apple trees, to fertlize or notgreenspun.com : LUSENET : Countryside : One Thread
These apple trees range in age from two years to four. They are dwarf and semi dwarf types and have been composted each year but not fertlized. Should they be and if so what type would be best and what time of year?
-- jim phillips (email@example.com), March 05, 2001
I've seen several references to putting compost around fruit trees and have wonder about this too. Do you pile the compost up close to the tree or in a ring away from the trunk to deter rodents? When can you expect a good crop from drawf trees, and is this the time of year to prune? Thanks
-- Betsy K (firstname.lastname@example.org), March 05, 2001.
Everything I've read says to use compost. Make a ring around the tree as wide as the canopy, keeping the trunk clear (this helps prevent borers). Some growers use gravel against the trunk to keep the mulch away. Fertilizer has a much shorter term effect, and would put you on the treadmill. Inconsistent feeding can lead to tree stress and biennial cropping.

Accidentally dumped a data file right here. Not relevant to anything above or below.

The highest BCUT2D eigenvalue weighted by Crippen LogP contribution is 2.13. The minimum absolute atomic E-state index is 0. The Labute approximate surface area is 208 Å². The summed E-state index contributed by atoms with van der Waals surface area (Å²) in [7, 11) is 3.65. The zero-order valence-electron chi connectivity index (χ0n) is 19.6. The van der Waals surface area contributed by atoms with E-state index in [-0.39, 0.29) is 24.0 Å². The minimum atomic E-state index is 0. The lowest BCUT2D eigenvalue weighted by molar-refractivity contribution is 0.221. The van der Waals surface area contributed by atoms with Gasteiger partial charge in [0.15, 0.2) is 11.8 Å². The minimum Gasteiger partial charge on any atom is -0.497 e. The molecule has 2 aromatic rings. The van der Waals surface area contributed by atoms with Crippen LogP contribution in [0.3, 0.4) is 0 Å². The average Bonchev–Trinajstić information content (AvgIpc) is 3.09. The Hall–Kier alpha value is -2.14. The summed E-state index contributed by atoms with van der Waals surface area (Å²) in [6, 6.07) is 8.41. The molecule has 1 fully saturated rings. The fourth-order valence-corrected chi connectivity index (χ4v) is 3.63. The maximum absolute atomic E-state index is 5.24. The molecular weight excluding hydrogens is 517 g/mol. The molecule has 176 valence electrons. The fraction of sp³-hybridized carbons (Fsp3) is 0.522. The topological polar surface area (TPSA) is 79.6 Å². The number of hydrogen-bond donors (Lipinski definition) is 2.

-- David C. (email@example.com), March 05, 2001.
I purchased 10 apple trees from a guy who does the grafting, raises apples as income and his family has been doing this for over 100 years-- He suggests that you ferilize w/ a 10-10-10 /March ;mid June and early September. Use 1/2 to a cup for young plants when the ground is moist or you are expecting rain, away from the trunk of the tree.
-- Debbie T in N.C. (firstname.lastname@example.org), March 05, 2001.
Pruning apple trees during dormancy or during summer foliage is acceptable. Choose to do it during dormancy when you wish to harvest scion wood for grafting new trees and when you wish to promote proper foliage growth during the immediately-following summer. Pruning during the summer will result in more fruiting spurs developing later that summer for the following year's production.
If I were doing it in summer, I would choose to put a compound like Nu-bark on the wounds to seal them from pests and fungus. Summer is also more risky for spreading diseases from tree to tree. Disinfecting your pruners is a good idea before/after each cut.
When preparing to prune a limb, make sure you understand the idea of a "branch collar". Do not cut through the branch collar when pruning. Any pruning flush cut would violate this rule. The branch collar is a natural defense mechanism to the fungus/pest/virus infestations which may attack a pruned tree.
-- Michael Olson (email@example.com), March 05, 2001.